First, can you introduce yourself?
My name is Robert Luke Strang, and I am a London based artist. The foundation on which all my work is based is looking at the conversation between the artist, work and viewer and the fine balance of the artist’s offerings, absence, ambiguity and guidance. It reimagines what I call the ‘hand-over’ the moment when the artist lets go of the work and gifts it to the viewer. Rather than the work being an object subject to the viewer’s critical judgement, my work is a medium. It becomes a form through which artist and viewer exchange and construct meanings. I’m interested in art as a form of talk as much as a way of seeing.
What first interested you in making art?
In 2005 at the age of 16 I visited the Royal Academy to see ’Edvard Munch By Himself’ exhibition. It was here I was first offered further understanding from the galleries’ wall text. I was no longer alone with the artwork. These texts gave me a language to communicate with art. Munch’s work was no longer just a series of shapes, colours, and arrangements, and my experience of looking at it was no longer mere phenomenology or impression. Art became about ideas in that moment. It’s meaning no longer lay simply in form, the wall text had enabled me to discover that the artworks content.
What has your art education been like, whether formally or informally?
I studied in London at Central St. Martins. On joining the school I waited for my tutors to offer me words of wisdom that I thought only a teacher could offer, however, quickly it became apparent to me that my real eduction was going to come from my peers and the dialog, discussions, and debate that happening in the 23 hours of the day I was not with a tutor. My friends, fellow students and the library gave me the greatest education and I thank CSM for giving me these tools.
You work with various media, often painting, exploring the possibilities of art as a form of communication. Can you elaborate on that?
From the artists I have met over the years, I have seen that we all have such strong feelings on the role we should play, and the involvement we should have in the viewers reading of the final artwork.
I attempt to use different mediums, currently focusing on forms of modern communication and technology, as to create less of a distance between the artist and the viewer. My work aims to cut out all the middle men between the artist and the viewer, and attempt to make the artists voice stronger after the work has been completed and the final mark has been acted.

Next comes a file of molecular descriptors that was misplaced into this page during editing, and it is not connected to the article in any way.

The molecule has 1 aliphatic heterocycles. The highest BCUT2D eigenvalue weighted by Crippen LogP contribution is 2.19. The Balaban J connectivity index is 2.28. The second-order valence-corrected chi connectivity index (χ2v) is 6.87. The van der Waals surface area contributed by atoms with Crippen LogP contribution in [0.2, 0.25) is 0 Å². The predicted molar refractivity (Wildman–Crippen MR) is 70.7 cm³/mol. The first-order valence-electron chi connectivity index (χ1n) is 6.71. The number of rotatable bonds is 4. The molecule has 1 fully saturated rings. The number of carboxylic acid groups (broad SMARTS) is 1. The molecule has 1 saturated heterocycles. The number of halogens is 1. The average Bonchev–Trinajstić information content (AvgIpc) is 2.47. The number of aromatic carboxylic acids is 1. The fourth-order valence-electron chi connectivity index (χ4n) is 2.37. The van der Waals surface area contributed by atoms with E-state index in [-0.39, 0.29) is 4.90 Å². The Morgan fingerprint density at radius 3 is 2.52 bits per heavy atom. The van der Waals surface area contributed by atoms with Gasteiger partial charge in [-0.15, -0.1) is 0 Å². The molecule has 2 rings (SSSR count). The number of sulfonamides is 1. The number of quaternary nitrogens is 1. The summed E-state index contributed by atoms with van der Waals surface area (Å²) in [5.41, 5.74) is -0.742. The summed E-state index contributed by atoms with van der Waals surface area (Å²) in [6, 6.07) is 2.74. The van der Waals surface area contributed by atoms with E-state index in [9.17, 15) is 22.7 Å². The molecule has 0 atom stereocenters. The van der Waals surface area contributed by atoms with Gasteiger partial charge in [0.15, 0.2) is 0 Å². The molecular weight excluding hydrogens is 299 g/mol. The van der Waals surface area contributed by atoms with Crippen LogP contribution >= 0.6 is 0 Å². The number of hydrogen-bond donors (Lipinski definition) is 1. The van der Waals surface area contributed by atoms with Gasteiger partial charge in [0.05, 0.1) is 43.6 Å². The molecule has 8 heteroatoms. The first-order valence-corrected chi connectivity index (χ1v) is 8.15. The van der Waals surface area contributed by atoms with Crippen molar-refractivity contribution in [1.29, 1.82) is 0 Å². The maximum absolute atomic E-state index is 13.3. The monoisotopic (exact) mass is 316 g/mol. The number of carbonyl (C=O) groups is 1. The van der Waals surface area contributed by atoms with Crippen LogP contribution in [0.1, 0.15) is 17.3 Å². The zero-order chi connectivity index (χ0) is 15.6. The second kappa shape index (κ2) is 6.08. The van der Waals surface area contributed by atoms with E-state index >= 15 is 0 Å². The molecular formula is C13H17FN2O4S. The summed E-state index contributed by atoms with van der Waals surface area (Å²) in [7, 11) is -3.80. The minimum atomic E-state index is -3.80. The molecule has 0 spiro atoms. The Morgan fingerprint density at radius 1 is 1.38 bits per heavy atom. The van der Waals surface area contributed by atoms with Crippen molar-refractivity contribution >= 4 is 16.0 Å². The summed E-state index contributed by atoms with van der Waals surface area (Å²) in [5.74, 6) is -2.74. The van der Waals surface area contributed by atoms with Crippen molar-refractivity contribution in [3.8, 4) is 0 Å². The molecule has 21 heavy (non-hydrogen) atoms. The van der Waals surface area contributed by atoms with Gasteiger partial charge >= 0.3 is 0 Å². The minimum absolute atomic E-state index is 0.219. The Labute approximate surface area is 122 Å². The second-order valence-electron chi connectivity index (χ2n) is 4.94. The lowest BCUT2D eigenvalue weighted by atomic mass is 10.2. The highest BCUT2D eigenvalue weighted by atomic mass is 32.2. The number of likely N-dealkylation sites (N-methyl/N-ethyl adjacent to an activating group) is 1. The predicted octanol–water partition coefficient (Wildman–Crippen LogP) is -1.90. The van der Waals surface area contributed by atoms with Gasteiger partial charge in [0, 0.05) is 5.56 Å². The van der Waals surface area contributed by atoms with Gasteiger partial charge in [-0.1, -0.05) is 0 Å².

You utilize dates, numbers, and popular imagery as well; do you do any kind of research prior to creating a work?
I would say that my creative process breaks down into:
60% Researching (Reading and writing)
20% Plotting the works creation
5% Doubting the works creation
10% Producing the work
5% Evaluating the outcome.
Do you plan pieces ahead, or work somewhat intuitively?
I admire the artists that can just create visuals, and then just work backwards and assess their objective. I however am not one of these artists. I spend weeks planning & considering my intention and outcome, I suffer with dramatic spikes of love & hate and adoring & doubting. I naturally work in this process, when the idea is ok and its perfect it becomes physical.
How would you describe your studio or workspace?
My studio acts as my monastery. A place sterile from the P45, waiting laundry and unwanted statements. My studio is a place for me to come and have clear intention and undivided focus on my work.
Do you have any routines or rituals that help you get you in the mode to create?
I believe creativity breeds creativity and I try never to be out of a creative and questioning mindset. I attempt to always be positive and to endlessly be exploring new ideas and potential possibilities. I force myself to never succumbing to idleness and always remember that resistance is the enemy of progression.
What’s your favorite piece of advice you’ve received?
When working at Safeways as a kid I read on my lunch break an article by Tracey Emin about how Francis Bacon was a right laugh and how the image of the lonely depressed existentialist was, a one dimensional media created fallacy. It was after reading this I realised I couldn’t go into creativity with an intention and predetermined aim of being anything but myself. If I’m funny I’ll be funny, if I’m sad I will be sad, If I’m angry I’ll be angry. But fuck acting, and screw making art that isn’t my true intention.
How would you describe “success?”
Success is being content with your outcome
What do you feel is the most challenging thing about pursuing art, either creatively or professionally?
Creating art is filled with self sacrifice. I think an artist just has to hope they don’t look back on the sacrifices they made, and regret the time not spend with love ones.
What are you working on right now? Any upcoming exhibitions or projects?
I have a few shows later this year in London and New York. For these shows I am currently creating a new series of work using light and office motivational strapline, something to really get the crowd motivated.
I am also in the process of researching for a new body of work I will be creating at a Buddhist Monastery in Nepal later this year, the reason for this is I have developed an interest in looking at the parallels between the process of creating an artwork and the rich history of the humans search for enlightenment. Or something like that.
Find more at robertlukestrang.com and on Instagram @robertlukestrang!
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